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Does Your Landscape
Have A Drinking
Irrigation Time Bombs
Lettuce for the Cool
Fit for a Queen
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E A R T H - F R I E N D L Y G A R D E N I N G
Does Your Landscape Have A Drinking Problem?
Sent by Cathy Rymer, Master Gardener, Water Conservation Specialist-Town of Gilbert
Are your plants' leaves wilted or curled?
Are the young shoots on your plants shriveled?
Do you have algae or mushrooms growing in your lawn?
Do your plants' leaves appear to be yellowing with green veins?
Do your plants' leaves have a "torched" look to the edges (dry and brown)?
Have you tried to install plants only to have them fail after a few weeks or months?
If you answered "yes" to any of the above, your landscape-watering schedule may need to be adjusted.
As could be expected, one of the most common reasons for plant failure here in the desert is incorrect watering. During the cool weather of late autumn and winter, over-watering is a common problem. As temperatures drop, many residents forget to reduce their watering. Plants that are irrigated at the frequency they were in the summer are subject to root and stem rots. Soils that are too moist prevent the intake of nutrients through a plant's roots, resulting in yellowing leaves.
It's time to turn back the clock‹the irrigation clock that is. If you used a once-a-week schedule for watering in the summer, you can extend that period to once every two or three weeks in the winter. Landscapes that include native or desert-adapted plants may only need water applied once per month in the cool season. Dormant Bermuda grass only needs water once a month. Even lawns overseeded with rye need only be watered once per week when the weather is cool
When spring arrives and temperature climb, the frequency of watering must be increased to keep up with plants' water needs. For instance, if you were watering once every two weeks in the spring, then increasing the frequency to a single watering once weekly should be adequate during the summer months. Too much water in the high temperatures and humidity of the monsoon season can cause root and stem rotting. Soils must be allowed to dry a bit between irrigations for the best plant health. This could save on your water bills as well.
Regardless of the season or the frequency of application, it is critical to apply enough water when you do. Irrigate to wet the soil to the proper depth. Trees should be watered long enough to wet the top two to three feet of soil. For shrubs, wet the soil down 18 inches or so. And for shallow-rooted turf, groundcovers, flowers, and vegetables, wetting to one foot of depth is sufficient.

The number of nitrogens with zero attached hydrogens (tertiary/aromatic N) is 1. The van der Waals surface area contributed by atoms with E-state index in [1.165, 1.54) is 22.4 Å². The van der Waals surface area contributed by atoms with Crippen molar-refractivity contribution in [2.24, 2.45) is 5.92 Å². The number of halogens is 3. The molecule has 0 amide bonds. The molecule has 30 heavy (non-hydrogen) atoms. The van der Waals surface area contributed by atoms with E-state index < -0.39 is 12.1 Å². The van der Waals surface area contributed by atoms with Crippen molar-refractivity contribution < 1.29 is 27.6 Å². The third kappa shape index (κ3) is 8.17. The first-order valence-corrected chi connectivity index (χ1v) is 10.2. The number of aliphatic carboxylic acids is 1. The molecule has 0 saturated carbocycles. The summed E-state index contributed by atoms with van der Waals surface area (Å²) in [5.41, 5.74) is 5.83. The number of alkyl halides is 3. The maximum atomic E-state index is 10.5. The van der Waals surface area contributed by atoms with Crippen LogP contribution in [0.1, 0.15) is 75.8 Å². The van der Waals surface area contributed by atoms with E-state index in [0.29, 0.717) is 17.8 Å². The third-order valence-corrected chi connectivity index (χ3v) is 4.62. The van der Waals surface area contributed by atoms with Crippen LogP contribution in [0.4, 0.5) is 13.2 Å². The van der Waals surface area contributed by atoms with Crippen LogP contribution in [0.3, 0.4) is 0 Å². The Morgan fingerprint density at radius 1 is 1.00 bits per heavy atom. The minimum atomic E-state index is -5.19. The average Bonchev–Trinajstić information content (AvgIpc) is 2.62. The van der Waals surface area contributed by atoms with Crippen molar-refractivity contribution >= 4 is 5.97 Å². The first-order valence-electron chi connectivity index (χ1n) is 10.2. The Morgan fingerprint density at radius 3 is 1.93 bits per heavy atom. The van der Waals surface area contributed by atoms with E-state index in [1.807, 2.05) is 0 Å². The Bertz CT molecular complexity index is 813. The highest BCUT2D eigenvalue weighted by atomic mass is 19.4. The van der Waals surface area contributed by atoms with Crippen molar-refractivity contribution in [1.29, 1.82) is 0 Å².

To determine the depth of wetting, push a soil probe (metal rod) down into the soil after irrigation. The probe will push down through wet soil but will stop when it hits dry soil. If water isn't getting down deep enough, increase the length of time you're watering.
Finally, when selecting plants remember to choose those that are adapted to the desert. They can tolerate wide swings in temperature, intense heat and sun, drought, low humidity, drying winds, alkaline soils, high salts, and pests. Plants not adapted to the desert struggle and often fail.
For more information on watering your landscape plants and programming your irrigation timer, ask for the booklet Landscape Watering by the Numbers. It's available FREE from your local water conservation office. Or visit http://www.ci.gilbert.az.us/water/guidelines.html
Photography: Courtesy of UA
Maricopa County Master Gardener Volunteer Information
Last Updated December 18, 2003, 2003
Author: Lucy K. Bradley, Extension Agent Urban Horticulture, University of Arizona Cooperative Extension, Maricopa County
© 1997 The University of Arizona, College of Agriculture and Life Sciences, Cooperative Extension in Maricopa County
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